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Several interrelated sets of technical notes and drawings constitute the Notebook Series. They are as follows: (1) Notebooks by Edison (85 books); (2) Notebooks by Edison and Other Experimenters (69 books in 6 groups); (3) Notebooks by Experimenters Other Than Edison (796 books in 8 groups); (4) Pocket Notebooks (35 books).
For a discussion of the numbering systems used for Edison's notebooks, click here.
Notebooks by Edison. These standard-size notebooks, which generally measure 6 inches in width and 9 inches in length, were used primarily by Edison, but there are occasional notes by other experimenters as well as numerous references to employees who assisted him in his work. The thirty-seven books for 1911-1916 consist primarily of notes and drawings pertaining to the development and manufacture of Blue Amberol and Diamond Disc records. There are also entries regarding storage batteries and chemical experiments. Seventeen notebooks from January 1917-January 1918 relate primarily to research performed for the U.S. Navy during World War I. Much of this work was done in connection with submarine detection. The remaining thirty-one notebooks begin in May 1918, following Edison's return to West Orange from a three-month stay in Key West, Florida. In addition to military-related experiments, there are notes pertaining to salts and solutions for use in primary batteries, the processing of lithium ores, the construction of disc record blanks, and chalk telephone (electromotograph) experiments. All eighty-five books have been selected.
Notebooks by Edison and Other Experimenters. These standard-size notebooks, which generally measure 6 inches in width and 9 inches in length, are arranged into six groups. The entries in the initial notebooks in many of the groups are mainly by Edison, whereas the later books, generated after the pattern of tests had been established, record the work of other experimenters. The first three groups pertain to phonograph records. The notebooks in Group 4 were used during World War I for experimental work for the U.S. Navy and other war-related research conducted under the auspices of Edison. Group 5 contains data on battery cell tests performed at Edison's request, while Group 6 consists of two books of miscellaneous experiments. Among the Edison employees whose work is represented in these books are Walter N. Archer, E. Rowland Dawson, William Deans, William Walter Dinwiddie, William A. Hayes, Archiebald D. Hoffman, Absalom M. Kennedy, Sherwood T. (Sam) Moore, Harold H. Smith, George J. Werner, and Henry G. Wolfe. The fifty-six notebooks with evidence of Edison's involvement or oversight have been selected.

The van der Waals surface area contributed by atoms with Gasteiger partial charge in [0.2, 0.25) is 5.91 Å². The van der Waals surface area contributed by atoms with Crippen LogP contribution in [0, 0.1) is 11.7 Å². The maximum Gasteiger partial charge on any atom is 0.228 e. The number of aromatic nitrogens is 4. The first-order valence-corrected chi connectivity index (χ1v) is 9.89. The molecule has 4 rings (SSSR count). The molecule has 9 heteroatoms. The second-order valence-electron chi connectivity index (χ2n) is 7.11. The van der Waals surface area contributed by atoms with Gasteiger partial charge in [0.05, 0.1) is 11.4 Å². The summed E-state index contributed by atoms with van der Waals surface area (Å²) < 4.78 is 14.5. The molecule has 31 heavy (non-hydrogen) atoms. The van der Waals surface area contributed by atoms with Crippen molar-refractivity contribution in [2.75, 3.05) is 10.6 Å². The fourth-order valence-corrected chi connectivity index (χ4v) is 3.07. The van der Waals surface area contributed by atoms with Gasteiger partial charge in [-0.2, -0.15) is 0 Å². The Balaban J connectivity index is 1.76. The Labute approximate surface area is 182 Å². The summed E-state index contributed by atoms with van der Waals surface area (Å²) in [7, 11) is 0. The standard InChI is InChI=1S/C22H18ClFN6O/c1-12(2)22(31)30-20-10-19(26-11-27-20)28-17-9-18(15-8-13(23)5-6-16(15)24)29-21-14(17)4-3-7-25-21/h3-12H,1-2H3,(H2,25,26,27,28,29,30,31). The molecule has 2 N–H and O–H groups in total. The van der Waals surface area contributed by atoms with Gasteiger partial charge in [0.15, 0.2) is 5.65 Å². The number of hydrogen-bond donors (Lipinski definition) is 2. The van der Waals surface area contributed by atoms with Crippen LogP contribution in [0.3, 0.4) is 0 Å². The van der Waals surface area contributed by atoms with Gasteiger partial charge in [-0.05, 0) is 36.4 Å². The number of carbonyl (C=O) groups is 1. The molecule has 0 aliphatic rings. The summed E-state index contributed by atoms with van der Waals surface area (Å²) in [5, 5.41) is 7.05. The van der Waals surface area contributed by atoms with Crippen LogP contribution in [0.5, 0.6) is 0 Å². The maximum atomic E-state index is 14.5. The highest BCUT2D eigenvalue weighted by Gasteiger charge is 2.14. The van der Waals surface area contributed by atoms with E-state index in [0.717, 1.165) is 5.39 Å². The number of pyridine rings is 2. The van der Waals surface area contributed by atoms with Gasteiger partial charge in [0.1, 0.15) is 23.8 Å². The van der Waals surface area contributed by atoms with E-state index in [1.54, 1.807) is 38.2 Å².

Notebooks by Experimenters Other Than Edison. These standard-size notebooks, which generally measure 6 inches in width and 9 inches in length, are arranged into eight groups. About two-thirds of the books pertain to storage batteries. There are also eighty-two books relating to cylinder and disc records, as well as nineteen containing experiments on Edison's home projecting kinetoscope and kinetophone (motion pictures with sound). In addition, there are thirty-one books that were used during World War I for experimental work for the U.S. Navy and other war-related research; eighty-one books of chemical experiments; and a few books pertaining to electric vehicles and miner's safety lamps. Among the Edison employees whose work is represented in these books are Leroy E. Briggs, Peter C. Christensen, Charles T. Dally, Frank Detlef, Jr., William Walter Dinwiddie, Elmer E. Dougherty, Zachariah P. Halpin, John A. Hanley, George E. Hart, William A. Hayes, Charles F. (Frank) Hunter, Miller Reese Hutchison, Absalom M. Kennedy, Ludwig F. (Louis) Ott, and Selden G. Warner. Sixty-four books, which have indications of oversight or involvement by Edison, have been selected.
Pocket Notebooks. These standard-size notebooks, which generally measure 4½ inches in width and 6 inches in length, were used by Edison to record ideas about business matters, experiments to be tried, and other tasks to be performed. The books relate to a variety of topics, including primary and storage batteries, disc and cylinder records, cement, and motion pictures. Thirteen books for 1916-1918 pertain primarily to submarine detection experiments and other research performed for the U.S. Navy during World War I. In addition to technical notes and drawings, there are notes about inventions to be patented, songs and recording artists, phonograph and record sales, advertising ideas, legal and patent matters, costs and salaries, and personnel issues.